With limitless condescension does the left like to accuse free-market supporters of being acolytes of the controversial writer-philosopher Ayn Rand. Indeed, the idea that GOP Rep. Paul Ryan of Wisconsin may have encouraged his staff to read the author's magnum opus, "Atlas Shrugged," was practically the only mark his opponents could dredge up against the vice presidential hopeful in 2012 – and they wielded it like a bludgeon.
In her novels, Rand famously depicts an anti-libertarian dystopia in which cronies in Washington, D.C., gather in smoke-filled rooms and plot to use the force of government to appropriate the wealth of productive private citizens. They do this under the auspices of service to "the public good" even as they get richer and the rest of society collapses on itself. And for some on the right, these are cautionary tales about the very worst progressivism has to offer.
But to many liberals it seems preposterous – worthy of mockery! – that people believe the policies they support could lead to such an end. There is an enormous difference, they argue, between regulating the banks and co-opting them, between requiring people to purchase private insurance on a private market and switching the nation wholesale to socialized medicine.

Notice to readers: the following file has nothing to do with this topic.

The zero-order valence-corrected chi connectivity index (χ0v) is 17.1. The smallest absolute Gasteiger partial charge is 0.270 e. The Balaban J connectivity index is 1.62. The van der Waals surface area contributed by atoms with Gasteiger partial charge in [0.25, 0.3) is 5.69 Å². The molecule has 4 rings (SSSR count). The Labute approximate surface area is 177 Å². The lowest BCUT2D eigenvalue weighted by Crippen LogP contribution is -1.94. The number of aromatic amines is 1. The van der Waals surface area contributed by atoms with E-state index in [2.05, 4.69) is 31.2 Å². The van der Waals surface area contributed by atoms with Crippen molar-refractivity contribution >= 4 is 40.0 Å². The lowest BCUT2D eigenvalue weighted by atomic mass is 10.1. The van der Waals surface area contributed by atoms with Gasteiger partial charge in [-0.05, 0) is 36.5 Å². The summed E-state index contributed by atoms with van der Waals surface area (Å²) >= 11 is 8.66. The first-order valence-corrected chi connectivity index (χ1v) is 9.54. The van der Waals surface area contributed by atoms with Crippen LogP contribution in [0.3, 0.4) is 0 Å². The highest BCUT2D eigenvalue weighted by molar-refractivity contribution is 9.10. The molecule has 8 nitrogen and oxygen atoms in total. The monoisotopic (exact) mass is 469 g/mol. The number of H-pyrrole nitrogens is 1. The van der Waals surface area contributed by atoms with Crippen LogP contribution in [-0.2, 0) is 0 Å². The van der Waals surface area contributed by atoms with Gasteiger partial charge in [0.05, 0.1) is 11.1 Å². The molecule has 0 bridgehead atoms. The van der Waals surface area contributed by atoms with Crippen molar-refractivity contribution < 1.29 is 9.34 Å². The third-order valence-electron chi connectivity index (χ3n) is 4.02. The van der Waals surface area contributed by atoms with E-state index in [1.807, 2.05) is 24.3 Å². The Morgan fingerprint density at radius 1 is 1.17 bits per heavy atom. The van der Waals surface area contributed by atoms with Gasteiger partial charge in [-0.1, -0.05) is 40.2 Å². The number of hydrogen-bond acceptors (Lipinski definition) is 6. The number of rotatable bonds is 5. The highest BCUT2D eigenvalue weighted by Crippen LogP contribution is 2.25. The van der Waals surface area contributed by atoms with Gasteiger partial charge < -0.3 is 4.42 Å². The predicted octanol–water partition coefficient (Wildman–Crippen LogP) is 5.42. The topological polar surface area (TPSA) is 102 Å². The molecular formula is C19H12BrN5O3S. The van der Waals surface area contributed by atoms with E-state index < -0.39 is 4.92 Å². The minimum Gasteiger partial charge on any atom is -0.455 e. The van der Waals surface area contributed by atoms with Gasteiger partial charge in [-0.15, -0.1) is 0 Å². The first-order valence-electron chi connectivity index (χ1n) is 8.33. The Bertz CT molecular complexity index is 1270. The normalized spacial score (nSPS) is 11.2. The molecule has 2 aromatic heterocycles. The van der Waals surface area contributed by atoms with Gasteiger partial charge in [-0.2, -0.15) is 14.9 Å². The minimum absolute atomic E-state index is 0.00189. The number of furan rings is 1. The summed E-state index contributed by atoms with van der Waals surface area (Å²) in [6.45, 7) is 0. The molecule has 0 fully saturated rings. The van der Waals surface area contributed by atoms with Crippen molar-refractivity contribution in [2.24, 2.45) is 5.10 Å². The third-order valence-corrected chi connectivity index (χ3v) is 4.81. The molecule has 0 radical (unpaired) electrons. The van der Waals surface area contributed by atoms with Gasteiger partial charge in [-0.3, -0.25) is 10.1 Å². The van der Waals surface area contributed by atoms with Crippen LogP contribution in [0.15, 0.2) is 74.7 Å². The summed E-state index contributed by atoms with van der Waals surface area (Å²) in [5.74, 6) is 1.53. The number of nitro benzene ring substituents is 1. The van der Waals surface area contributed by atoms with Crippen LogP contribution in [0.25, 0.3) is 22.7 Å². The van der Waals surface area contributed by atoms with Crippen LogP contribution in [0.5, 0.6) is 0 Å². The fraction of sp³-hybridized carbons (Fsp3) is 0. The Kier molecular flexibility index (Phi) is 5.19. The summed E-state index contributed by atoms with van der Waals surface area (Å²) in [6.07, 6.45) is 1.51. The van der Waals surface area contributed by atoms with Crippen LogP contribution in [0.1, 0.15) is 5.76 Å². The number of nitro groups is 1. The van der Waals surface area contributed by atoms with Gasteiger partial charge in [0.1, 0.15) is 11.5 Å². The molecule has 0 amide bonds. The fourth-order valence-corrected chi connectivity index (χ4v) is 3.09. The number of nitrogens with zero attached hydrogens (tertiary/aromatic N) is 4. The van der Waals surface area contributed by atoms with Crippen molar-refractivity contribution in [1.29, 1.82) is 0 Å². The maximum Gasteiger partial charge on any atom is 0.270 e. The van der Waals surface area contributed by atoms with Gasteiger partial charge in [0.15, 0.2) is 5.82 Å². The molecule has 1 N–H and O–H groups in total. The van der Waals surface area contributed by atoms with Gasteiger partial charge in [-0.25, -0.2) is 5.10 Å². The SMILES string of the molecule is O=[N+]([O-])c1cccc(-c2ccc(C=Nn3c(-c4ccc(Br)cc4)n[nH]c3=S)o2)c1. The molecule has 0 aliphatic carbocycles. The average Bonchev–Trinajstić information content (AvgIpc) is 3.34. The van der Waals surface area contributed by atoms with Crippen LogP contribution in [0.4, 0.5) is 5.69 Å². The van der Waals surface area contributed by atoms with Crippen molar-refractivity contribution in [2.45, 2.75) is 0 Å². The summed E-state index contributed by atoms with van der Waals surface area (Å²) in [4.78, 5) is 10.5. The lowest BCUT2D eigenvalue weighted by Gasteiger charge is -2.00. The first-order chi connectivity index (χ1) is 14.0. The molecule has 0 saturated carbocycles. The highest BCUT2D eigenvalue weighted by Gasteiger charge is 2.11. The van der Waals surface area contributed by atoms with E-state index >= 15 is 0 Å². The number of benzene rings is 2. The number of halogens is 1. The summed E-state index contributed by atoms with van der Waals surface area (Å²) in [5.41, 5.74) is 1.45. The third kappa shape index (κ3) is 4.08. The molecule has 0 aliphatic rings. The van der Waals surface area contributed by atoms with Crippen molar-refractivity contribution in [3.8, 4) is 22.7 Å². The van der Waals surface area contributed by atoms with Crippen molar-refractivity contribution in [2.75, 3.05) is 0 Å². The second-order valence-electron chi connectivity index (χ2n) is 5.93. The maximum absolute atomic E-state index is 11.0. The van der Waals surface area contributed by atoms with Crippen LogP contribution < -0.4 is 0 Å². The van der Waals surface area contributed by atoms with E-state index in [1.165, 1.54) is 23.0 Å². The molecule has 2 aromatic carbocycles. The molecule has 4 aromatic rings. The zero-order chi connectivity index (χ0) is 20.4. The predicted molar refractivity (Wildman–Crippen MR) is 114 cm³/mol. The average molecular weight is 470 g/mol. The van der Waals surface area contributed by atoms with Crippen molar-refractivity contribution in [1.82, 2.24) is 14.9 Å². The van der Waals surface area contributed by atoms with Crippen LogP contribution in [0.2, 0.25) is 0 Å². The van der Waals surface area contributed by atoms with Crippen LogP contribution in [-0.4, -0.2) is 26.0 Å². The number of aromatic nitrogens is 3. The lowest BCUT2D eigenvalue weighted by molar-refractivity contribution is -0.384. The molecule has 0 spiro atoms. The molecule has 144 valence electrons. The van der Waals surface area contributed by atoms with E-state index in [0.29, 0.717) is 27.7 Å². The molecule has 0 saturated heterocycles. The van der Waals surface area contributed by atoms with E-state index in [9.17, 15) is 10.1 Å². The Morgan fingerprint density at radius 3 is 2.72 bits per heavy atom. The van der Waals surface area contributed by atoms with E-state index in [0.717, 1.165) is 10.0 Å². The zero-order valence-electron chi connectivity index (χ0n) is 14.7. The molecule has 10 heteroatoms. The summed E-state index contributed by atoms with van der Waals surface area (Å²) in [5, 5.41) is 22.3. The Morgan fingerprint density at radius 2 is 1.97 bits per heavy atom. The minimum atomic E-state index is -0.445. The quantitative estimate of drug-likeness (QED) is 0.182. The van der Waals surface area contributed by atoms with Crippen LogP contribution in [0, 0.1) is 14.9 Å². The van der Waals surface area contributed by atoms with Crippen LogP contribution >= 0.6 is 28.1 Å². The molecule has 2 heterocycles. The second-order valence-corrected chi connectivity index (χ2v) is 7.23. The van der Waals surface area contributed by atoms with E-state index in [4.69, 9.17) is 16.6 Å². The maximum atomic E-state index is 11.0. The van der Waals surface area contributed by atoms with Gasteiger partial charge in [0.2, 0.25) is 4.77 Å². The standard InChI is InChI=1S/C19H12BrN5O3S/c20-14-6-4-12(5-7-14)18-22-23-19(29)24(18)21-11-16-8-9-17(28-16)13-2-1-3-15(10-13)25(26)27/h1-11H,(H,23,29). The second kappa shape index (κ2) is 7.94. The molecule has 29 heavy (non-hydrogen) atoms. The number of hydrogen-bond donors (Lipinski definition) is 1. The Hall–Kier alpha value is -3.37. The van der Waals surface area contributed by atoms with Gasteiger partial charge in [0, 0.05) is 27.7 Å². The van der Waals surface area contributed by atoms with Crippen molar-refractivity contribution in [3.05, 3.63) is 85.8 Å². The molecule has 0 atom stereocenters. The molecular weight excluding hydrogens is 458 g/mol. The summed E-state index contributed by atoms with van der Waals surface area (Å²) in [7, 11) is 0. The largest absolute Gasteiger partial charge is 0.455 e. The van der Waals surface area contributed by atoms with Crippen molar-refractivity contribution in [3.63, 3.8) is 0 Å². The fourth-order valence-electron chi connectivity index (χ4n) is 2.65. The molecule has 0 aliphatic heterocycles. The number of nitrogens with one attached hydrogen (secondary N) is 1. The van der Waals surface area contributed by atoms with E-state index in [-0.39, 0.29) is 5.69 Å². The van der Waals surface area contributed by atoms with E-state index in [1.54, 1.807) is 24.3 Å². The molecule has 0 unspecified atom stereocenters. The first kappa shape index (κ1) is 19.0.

Of course, what begins as a wide chasm does not always remain that way. Late last week, the Department of Health and Human Services proffered an unexpected new Obamacare regulation effectively requiring private insurance companies to hand out free coverage, including for prescription drugs and the right to see out-of-network doctors at no additional cost, to millions of customers who have not paid for it.
As Forbes' Avik Roy writes:
HHS assured reporters that it would be "urging issuers to give consumers additional time to pay their first month's premium and still have coverage beginning January 1, 2014." In other words, urging them to offer free care to those who haven't paid.
If people take advantage of the insurers' generosity and then never do get around to paying the premiums they owe, well, the insurance companies will just have to accept that. And should any of them object to being asked at the eleventh hour to take on the potential for massive financial losses, the administration reserves the right to retributively blacklist them from selling insurance on the exchange.
So yes, it's true, we aren't yet living in the depths of an Ayn Rand plotline. But neither were her characters – at the beginning the books.
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